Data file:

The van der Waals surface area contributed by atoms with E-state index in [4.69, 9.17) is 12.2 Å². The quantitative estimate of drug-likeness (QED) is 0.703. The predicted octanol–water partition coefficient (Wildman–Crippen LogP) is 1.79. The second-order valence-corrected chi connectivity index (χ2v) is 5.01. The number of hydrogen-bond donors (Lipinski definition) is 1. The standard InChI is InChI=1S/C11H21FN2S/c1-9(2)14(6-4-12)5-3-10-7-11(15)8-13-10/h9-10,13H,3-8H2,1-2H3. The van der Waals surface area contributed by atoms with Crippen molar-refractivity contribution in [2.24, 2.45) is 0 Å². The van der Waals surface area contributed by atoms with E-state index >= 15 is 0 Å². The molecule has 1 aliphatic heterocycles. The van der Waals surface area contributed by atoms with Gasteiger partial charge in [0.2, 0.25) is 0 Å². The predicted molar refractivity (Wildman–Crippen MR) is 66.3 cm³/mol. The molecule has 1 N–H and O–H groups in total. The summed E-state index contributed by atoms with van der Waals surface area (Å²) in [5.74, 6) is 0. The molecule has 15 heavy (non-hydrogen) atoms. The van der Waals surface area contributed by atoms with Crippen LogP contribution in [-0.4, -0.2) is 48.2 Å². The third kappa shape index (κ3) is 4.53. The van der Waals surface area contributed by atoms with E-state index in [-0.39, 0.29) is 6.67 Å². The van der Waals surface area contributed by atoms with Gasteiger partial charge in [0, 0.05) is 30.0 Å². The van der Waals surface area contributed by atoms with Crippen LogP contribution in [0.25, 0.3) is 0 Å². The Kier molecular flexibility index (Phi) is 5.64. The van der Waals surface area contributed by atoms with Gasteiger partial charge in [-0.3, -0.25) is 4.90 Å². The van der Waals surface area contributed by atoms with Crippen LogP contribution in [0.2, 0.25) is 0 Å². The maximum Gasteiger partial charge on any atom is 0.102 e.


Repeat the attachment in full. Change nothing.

The van der Waals surface area contributed by atoms with E-state index in [4.69, 9.17) is 12.2 Å². The quantitative estimate of drug-likeness (QED) is 0.703. The predicted octanol–water partition coefficient (Wildman–Crippen LogP) is 1.79. The second-order valence-corrected chi connectivity index (χ2v) is 5.01. The number of hydrogen-bond donors (Lipinski definition) is 1. The standard InChI is InChI=1S/C11H21FN2S/c1-9(2)14(6-4-12)5-3-10-7-11(15)8-13-10/h9-10,13H,3-8H2,1-2H3. The van der Waals surface area contributed by atoms with Crippen molar-refractivity contribution in [2.24, 2.45) is 0 Å². The van der Waals surface area contributed by atoms with E-state index >= 15 is 0 Å². The molecule has 1 aliphatic heterocycles. The van der Waals surface area contributed by atoms with Gasteiger partial charge in [0.2, 0.25) is 0 Å². The predicted molar refractivity (Wildman–Crippen MR) is 66.3 cm³/mol. The molecule has 1 N–H and O–H groups in total. The summed E-state index contributed by atoms with van der Waals surface area (Å²) in [5.74, 6) is 0. The molecule has 15 heavy (non-hydrogen) atoms. The van der Waals surface area contributed by atoms with Crippen LogP contribution in [-0.4, -0.2) is 48.2 Å². The third kappa shape index (κ3) is 4.53. The van der Waals surface area contributed by atoms with E-state index in [-0.39, 0.29) is 6.67 Å². The van der Waals surface area contributed by atoms with Gasteiger partial charge in [0, 0.05) is 30.0 Å². The van der Waals surface area contributed by atoms with Crippen LogP contribution in [0.25, 0.3) is 0 Å². The Kier molecular flexibility index (Phi) is 5.64. The van der Waals surface area contributed by atoms with Gasteiger partial charge in [-0.3, -0.25) is 4.90 Å². The van der Waals surface area contributed by atoms with Crippen LogP contribution in [0.2, 0.25) is 0 Å². The maximum Gasteiger partial charge on any atom is 0.102 e.